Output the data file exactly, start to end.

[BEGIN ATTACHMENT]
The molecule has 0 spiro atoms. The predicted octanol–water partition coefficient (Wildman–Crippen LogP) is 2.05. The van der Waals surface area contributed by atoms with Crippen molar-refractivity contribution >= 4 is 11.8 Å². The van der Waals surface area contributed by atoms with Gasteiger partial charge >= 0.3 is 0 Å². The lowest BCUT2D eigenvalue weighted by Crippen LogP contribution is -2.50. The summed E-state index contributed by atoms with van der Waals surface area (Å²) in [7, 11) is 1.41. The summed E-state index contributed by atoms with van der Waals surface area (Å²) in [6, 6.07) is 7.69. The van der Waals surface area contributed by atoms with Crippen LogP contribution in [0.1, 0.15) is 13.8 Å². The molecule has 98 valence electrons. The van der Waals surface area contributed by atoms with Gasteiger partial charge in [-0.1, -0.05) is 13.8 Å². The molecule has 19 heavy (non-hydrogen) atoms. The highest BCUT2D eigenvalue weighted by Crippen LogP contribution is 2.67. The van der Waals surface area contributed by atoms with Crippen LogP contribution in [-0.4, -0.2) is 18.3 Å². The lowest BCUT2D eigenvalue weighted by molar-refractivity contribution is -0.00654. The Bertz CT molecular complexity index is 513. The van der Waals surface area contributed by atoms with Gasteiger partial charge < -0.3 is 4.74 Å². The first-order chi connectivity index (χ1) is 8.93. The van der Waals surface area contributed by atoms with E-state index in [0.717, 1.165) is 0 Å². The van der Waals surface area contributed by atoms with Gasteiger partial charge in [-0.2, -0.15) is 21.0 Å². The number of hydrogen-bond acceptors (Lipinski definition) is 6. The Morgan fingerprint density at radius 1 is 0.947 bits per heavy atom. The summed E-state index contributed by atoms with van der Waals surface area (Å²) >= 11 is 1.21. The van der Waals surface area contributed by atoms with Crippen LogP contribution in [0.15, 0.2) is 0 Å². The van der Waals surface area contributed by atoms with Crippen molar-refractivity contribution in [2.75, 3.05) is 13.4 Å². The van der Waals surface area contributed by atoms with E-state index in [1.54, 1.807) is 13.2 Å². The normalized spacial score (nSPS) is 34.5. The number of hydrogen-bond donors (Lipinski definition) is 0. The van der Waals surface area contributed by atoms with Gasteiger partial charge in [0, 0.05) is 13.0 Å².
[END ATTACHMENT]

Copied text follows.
The molecule has 0 spiro atoms. The predicted octanol–water partition coefficient (Wildman–Crippen LogP) is 2.05. The van der Waals surface area contributed by atoms with Crippen molar-refractivity contribution >= 4 is 11.8 Å². The van der Waals surface area contributed by atoms with Gasteiger partial charge >= 0.3 is 0 Å². The lowest BCUT2D eigenvalue weighted by Crippen LogP contribution is -2.50. The summed E-state index contributed by atoms with van der Waals surface area (Å²) in [7, 11) is 1.41. The summed E-state index contributed by atoms with van der Waals surface area (Å²) in [6, 6.07) is 7.69. The van der Waals surface area contributed by atoms with Crippen LogP contribution in [0.1, 0.15) is 13.8 Å². The molecule has 98 valence electrons. The van der Waals surface area contributed by atoms with Gasteiger partial charge in [-0.1, -0.05) is 13.8 Å². The molecule has 19 heavy (non-hydrogen) atoms. The highest BCUT2D eigenvalue weighted by Crippen LogP contribution is 2.67. The van der Waals surface area contributed by atoms with Crippen LogP contribution in [-0.4, -0.2) is 18.3 Å². The lowest BCUT2D eigenvalue weighted by molar-refractivity contribution is -0.00654. The Bertz CT molecular complexity index is 513. The van der Waals surface area contributed by atoms with Gasteiger partial charge < -0.3 is 4.74 Å². The first-order chi connectivity index (χ1) is 8.93. The van der Waals surface area contributed by atoms with E-state index in [0.717, 1.165) is 0 Å². The van der Waals surface area contributed by atoms with Gasteiger partial charge in [-0.2, -0.15) is 21.0 Å². The number of hydrogen-bond acceptors (Lipinski definition) is 6. The Morgan fingerprint density at radius 1 is 0.947 bits per heavy atom. The summed E-state index contributed by atoms with van der Waals surface area (Å²) >= 11 is 1.21. The van der Waals surface area contributed by atoms with Crippen LogP contribution in [0.15, 0.2) is 0 Å². The van der Waals surface area contributed by atoms with Crippen molar-refractivity contribution in [2.75, 3.05) is 13.4 Å². The van der Waals surface area contributed by atoms with E-state index in [1.54, 1.807) is 13.2 Å². The normalized spacial score (nSPS) is 34.5. The number of hydrogen-bond donors (Lipinski definition) is 0. The van der Waals surface area contributed by atoms with Gasteiger partial charge in [0, 0.05) is 13.0 Å².